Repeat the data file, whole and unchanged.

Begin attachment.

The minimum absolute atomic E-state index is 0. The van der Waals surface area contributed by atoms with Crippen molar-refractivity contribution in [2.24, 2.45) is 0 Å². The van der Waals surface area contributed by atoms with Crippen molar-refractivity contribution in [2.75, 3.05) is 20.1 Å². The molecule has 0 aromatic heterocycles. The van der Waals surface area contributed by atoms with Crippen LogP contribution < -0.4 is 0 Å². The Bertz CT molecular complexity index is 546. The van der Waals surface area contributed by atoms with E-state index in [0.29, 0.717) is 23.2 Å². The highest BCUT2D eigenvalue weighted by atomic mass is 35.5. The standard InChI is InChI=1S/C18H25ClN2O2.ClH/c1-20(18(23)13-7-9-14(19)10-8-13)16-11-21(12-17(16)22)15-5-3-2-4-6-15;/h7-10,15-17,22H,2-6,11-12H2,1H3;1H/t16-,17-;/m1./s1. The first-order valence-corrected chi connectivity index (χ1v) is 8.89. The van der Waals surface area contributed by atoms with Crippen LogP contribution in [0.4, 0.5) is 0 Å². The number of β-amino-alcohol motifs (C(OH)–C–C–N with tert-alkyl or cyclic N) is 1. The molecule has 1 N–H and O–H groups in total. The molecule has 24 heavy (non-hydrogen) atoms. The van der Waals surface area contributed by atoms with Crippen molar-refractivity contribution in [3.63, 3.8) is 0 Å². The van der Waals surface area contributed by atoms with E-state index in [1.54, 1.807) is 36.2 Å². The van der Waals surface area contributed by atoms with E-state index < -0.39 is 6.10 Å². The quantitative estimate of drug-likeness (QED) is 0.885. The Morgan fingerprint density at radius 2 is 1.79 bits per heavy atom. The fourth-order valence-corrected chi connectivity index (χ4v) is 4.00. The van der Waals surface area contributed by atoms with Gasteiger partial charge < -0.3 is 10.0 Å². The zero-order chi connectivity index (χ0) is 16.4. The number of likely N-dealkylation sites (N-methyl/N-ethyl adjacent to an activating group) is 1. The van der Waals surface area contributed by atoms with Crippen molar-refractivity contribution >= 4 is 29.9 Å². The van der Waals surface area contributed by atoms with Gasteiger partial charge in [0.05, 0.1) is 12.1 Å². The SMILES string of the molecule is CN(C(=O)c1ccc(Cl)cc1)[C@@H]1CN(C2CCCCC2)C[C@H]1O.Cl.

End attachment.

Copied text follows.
The minimum absolute atomic E-state index is 0. The van der Waals surface area contributed by atoms with Crippen molar-refractivity contribution in [2.24, 2.45) is 0 Å². The van der Waals surface area contributed by atoms with Crippen molar-refractivity contribution in [2.75, 3.05) is 20.1 Å². The molecule has 0 aromatic heterocycles. The van der Waals surface area contributed by atoms with Crippen LogP contribution < -0.4 is 0 Å². The Bertz CT molecular complexity index is 546. The van der Waals surface area contributed by atoms with E-state index in [0.29, 0.717) is 23.2 Å². The highest BCUT2D eigenvalue weighted by atomic mass is 35.5. The standard InChI is InChI=1S/C18H25ClN2O2.ClH/c1-20(18(23)13-7-9-14(19)10-8-13)16-11-21(12-17(16)22)15-5-3-2-4-6-15;/h7-10,15-17,22H,2-6,11-12H2,1H3;1H/t16-,17-;/m1./s1. The first-order valence-corrected chi connectivity index (χ1v) is 8.89. The van der Waals surface area contributed by atoms with Crippen LogP contribution in [0.4, 0.5) is 0 Å². The number of β-amino-alcohol motifs (C(OH)–C–C–N with tert-alkyl or cyclic N) is 1. The molecule has 1 N–H and O–H groups in total. The molecule has 24 heavy (non-hydrogen) atoms. The van der Waals surface area contributed by atoms with Crippen molar-refractivity contribution in [3.63, 3.8) is 0 Å². The van der Waals surface area contributed by atoms with E-state index in [1.54, 1.807) is 36.2 Å². The van der Waals surface area contributed by atoms with E-state index < -0.39 is 6.10 Å². The quantitative estimate of drug-likeness (QED) is 0.885. The Morgan fingerprint density at radius 2 is 1.79 bits per heavy atom. The fourth-order valence-corrected chi connectivity index (χ4v) is 4.00. The van der Waals surface area contributed by atoms with Gasteiger partial charge < -0.3 is 10.0 Å². The zero-order chi connectivity index (χ0) is 16.4. The number of likely N-dealkylation sites (N-methyl/N-ethyl adjacent to an activating group) is 1. The van der Waals surface area contributed by atoms with Crippen molar-refractivity contribution >= 4 is 29.9 Å². The van der Waals surface area contributed by atoms with Gasteiger partial charge in [0.05, 0.1) is 12.1 Å². The SMILES string of the molecule is CN(C(=O)c1ccc(Cl)cc1)[C@@H]1CN(C2CCCCC2)C[C@H]1O.Cl.